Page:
In a previous post, “How is Your Biologic Clock Ticking?,” we discussed the two types of biological clocks that govern our daily lives. There are the ones that are present in most cells, whose periodicity is about 12.2 hours. And, there is the one located in the brain that rides herd over them, forcing them to conform to a 12-hour period of wake/sleep, through the action of the hormone melatonin.
Scientists have long suspected that there must be another clock—one that determines not our daily life, but our overall longevity. Where would be a likely location for such a clock? The “obvious” answer would be in our DNA. After all, it is common knowledge that if you selected your parents wisely, you are almost guaranteed to live to the same ripe old age that they did. And, if you maintained a healthier lifestyle than they had, you may even be able to exceed it.
The boomer generation, the post-war wave of kids who grew up having it all (and demanding even more), expect to live the good life as long as biology would allow—and perhaps even more. Scientists, many of them boomers themselves, have been eager to oblige.
Telomeres – the chromosome stabilizers
TTAGGG. No, this is not a stuttering finger trying to print TAG nor is it a typo. This is a sequence of the nucleotides thymine, adenine, and guanine (or T, A, G, respectively). At both ends of each chromosome, this sequence repeats itself about 2500 times, forming caps that keep the structure of the chromosome stable. You can think of it as analogous to the metal cap at the end of a shoelace.
When cells divide, their chromosomes undergo duplication so that each daughter cell gets the full complement of genes of its mother cell. The only one catch? The telomeres don’t duplicate. This results in the telomeres getting shorter with each cell division. Eventually, when they get short to the point that the stability of the chromosome is compromised, cell division stops. This occurs in order to protect the organism from the metabolic and genetic chaos of unraveled chromosomes.
This explains why every cell can undergo only a certain number of divisions before entering a phase of senescence. With time, senescent cells accumulate mutations and lose most of its normal functions, eventually dying.
Since we are basically the sum of our cells, you can see how the process of telomere shortening translates into life-shortening. Stated differently, telomeres determine our longevity.
Indeed, certain diseases characteristic of aging, such as autoimmune diseases, are associated with truncated telomeres. Cancer incidence also rises with age. But here, the opposite thing happens. The telomeres don’t truncate; they actually elongate due to the activity of an enzyme called telomerase, thus keeping the cancer cell essentially immortal, which is the very essence of cancer.
The longevity clock
It appears almost inevitable that telomere length and its rate of shortening would predict longevity, right? Indeed, many studies looked into this tantalizing possibility. Just imagine. If we could control the enzyme that lengthens it, telomerase, we could prolong life, or, at the very least, avoid the diseases that make aging an unappealing prospect.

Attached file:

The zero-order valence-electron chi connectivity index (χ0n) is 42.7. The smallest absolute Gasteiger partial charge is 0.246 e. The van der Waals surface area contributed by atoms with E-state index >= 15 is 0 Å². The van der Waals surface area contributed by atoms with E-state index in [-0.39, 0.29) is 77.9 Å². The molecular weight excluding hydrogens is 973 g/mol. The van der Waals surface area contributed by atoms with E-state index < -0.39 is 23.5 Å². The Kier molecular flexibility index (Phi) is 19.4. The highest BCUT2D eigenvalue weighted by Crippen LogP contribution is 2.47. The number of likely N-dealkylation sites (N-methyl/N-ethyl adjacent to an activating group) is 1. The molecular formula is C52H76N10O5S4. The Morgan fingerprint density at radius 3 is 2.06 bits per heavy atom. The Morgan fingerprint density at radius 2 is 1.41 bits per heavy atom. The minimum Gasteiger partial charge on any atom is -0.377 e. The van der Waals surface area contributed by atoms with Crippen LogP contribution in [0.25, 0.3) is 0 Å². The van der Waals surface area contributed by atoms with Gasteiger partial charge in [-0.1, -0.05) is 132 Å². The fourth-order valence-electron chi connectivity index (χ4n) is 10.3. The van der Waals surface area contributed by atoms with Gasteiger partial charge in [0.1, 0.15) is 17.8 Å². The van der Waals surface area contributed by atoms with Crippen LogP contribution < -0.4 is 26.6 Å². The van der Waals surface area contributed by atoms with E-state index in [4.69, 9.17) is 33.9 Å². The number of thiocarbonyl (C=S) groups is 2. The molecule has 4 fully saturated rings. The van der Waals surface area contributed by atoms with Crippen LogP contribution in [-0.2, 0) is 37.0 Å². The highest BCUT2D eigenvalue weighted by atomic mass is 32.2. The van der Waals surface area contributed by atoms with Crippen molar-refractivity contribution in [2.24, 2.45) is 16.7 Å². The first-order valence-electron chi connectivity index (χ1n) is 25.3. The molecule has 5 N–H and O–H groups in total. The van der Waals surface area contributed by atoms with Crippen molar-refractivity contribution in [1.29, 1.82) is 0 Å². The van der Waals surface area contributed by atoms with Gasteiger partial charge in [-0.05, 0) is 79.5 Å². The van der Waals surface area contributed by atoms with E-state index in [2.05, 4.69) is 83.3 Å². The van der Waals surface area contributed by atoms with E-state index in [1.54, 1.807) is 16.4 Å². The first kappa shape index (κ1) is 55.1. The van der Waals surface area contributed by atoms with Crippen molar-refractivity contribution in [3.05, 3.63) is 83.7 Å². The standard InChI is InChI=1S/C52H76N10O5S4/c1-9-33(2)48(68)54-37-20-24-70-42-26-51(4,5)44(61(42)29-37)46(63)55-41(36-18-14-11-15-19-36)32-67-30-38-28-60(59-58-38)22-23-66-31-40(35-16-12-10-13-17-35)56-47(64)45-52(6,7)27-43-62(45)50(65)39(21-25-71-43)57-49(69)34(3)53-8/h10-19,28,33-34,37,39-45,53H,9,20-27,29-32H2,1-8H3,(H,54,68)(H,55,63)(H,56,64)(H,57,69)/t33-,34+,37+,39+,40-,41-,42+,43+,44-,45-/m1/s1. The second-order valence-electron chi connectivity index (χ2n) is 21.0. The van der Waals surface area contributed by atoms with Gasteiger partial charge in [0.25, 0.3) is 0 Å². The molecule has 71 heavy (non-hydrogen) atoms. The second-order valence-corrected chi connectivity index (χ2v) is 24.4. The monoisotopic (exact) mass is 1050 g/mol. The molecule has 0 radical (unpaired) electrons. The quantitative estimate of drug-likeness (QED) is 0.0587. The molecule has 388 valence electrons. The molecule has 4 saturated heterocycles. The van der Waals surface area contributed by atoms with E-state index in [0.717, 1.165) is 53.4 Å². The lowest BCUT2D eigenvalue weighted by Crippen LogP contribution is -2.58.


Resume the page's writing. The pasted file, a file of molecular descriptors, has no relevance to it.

Like everything in nature, nothing is as it seems. There are always ‘confounding factors’, or as Donald Rumsfeld of Iraq war infamy might say, “the unknown unknowns.”
The evidence suggesting telomere length as a biomarker of aging in humans is equivocal
The evidence suggesting telomere length as a biomarker of aging in humans is equivocal. Indeed, the correlation between age and the length of telomeres is less than 0.5. More and more, researchers in the field developed a consensus that a single biomarker of aging doesn’t exist. If a biomarker exists at all, it must be multifactorial. That’s where things have stood since the discovery of the telomeres in 1978. [Historical note: Elizabeth Blackburn, Carol Greider, and Jack Szostak were awarded the 2009 Nobel Prize in Physiology or Medicine for the discovery of how chromosomes are protected by telomeres and the enzyme telomerase.]
The Gilgamesh project
An unusual article appeared in the April 8, 2014 issue of the usually dry, “just the facts, ma’am” journal Nature. It describes, in entertaining personal detail, the discovery of a marker of aging that really works. Here’s the story:
Three German teenagers, Steve Horvath, his identical twin Markus, and their friend Jörg Zimmermann formed ‘the Gilgamesh project’, which involved regular meetings where the three discussed mathematics, physics, and philosophy. The inspiration for the name, Horvath says, was the ancient Sumerian epic in which a king of Uruk searches for a plant that can restore youth. Fittingly, talks at their meetings often turned to ideas for how science might extend lifespan. Now, how more nerdy can you get?
The only one who remained faithful to the Gilgamesh project was Horvath. He supplemented his Ph.D. in mathematics with a doctorate in biostatistics. In 2000, this led to a position in the genetics department at UCLA.
Now, an untenured assistant professor cannot undertake such a risky project as discovering a longevity clock, since failure rarely leads to tenure. But in 2006, after working and publishing on other projects, Horvath received tenure. It was now safe for him to embark on the Gilgamesh project again.